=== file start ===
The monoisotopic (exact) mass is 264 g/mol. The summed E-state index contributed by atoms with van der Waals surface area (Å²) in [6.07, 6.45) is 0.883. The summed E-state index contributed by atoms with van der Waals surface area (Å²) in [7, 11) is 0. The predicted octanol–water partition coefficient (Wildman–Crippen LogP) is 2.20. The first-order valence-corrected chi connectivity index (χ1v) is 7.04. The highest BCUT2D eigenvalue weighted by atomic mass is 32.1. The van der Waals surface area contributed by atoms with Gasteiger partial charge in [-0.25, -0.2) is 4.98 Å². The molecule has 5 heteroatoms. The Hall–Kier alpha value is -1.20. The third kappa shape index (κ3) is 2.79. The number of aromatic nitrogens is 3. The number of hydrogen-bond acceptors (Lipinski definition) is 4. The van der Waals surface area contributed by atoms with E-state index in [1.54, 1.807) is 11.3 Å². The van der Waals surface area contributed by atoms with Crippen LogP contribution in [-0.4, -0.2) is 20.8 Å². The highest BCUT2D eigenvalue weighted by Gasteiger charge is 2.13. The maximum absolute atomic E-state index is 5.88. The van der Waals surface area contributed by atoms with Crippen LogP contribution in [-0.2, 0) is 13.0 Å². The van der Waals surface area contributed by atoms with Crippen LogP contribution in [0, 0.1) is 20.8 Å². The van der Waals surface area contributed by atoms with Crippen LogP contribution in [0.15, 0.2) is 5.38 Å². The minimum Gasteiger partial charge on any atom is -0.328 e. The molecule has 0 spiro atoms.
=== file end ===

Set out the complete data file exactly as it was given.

The monoisotopic (exact) mass is 264 g/mol. The summed E-state index contributed by atoms with van der Waals surface area (Å²) in [6.07, 6.45) is 0.883. The summed E-state index contributed by atoms with van der Waals surface area (Å²) in [7, 11) is 0. The predicted octanol–water partition coefficient (Wildman–Crippen LogP) is 2.20. The first-order valence-corrected chi connectivity index (χ1v) is 7.04. The highest BCUT2D eigenvalue weighted by atomic mass is 32.1. The van der Waals surface area contributed by atoms with Gasteiger partial charge in [-0.25, -0.2) is 4.98 Å². The molecule has 5 heteroatoms. The Hall–Kier alpha value is -1.20. The third kappa shape index (κ3) is 2.79. The number of aromatic nitrogens is 3. The number of hydrogen-bond acceptors (Lipinski definition) is 4. The van der Waals surface area contributed by atoms with E-state index in [1.54, 1.807) is 11.3 Å². The van der Waals surface area contributed by atoms with Crippen LogP contribution in [-0.4, -0.2) is 20.8 Å². The highest BCUT2D eigenvalue weighted by Gasteiger charge is 2.13. The maximum absolute atomic E-state index is 5.88. The van der Waals surface area contributed by atoms with Crippen LogP contribution in [-0.2, 0) is 13.0 Å². The van der Waals surface area contributed by atoms with Crippen LogP contribution in [0, 0.1) is 20.8 Å². The van der Waals surface area contributed by atoms with Crippen LogP contribution in [0.15, 0.2) is 5.38 Å². The minimum Gasteiger partial charge on any atom is -0.328 e. The molecule has 0 spiro atoms.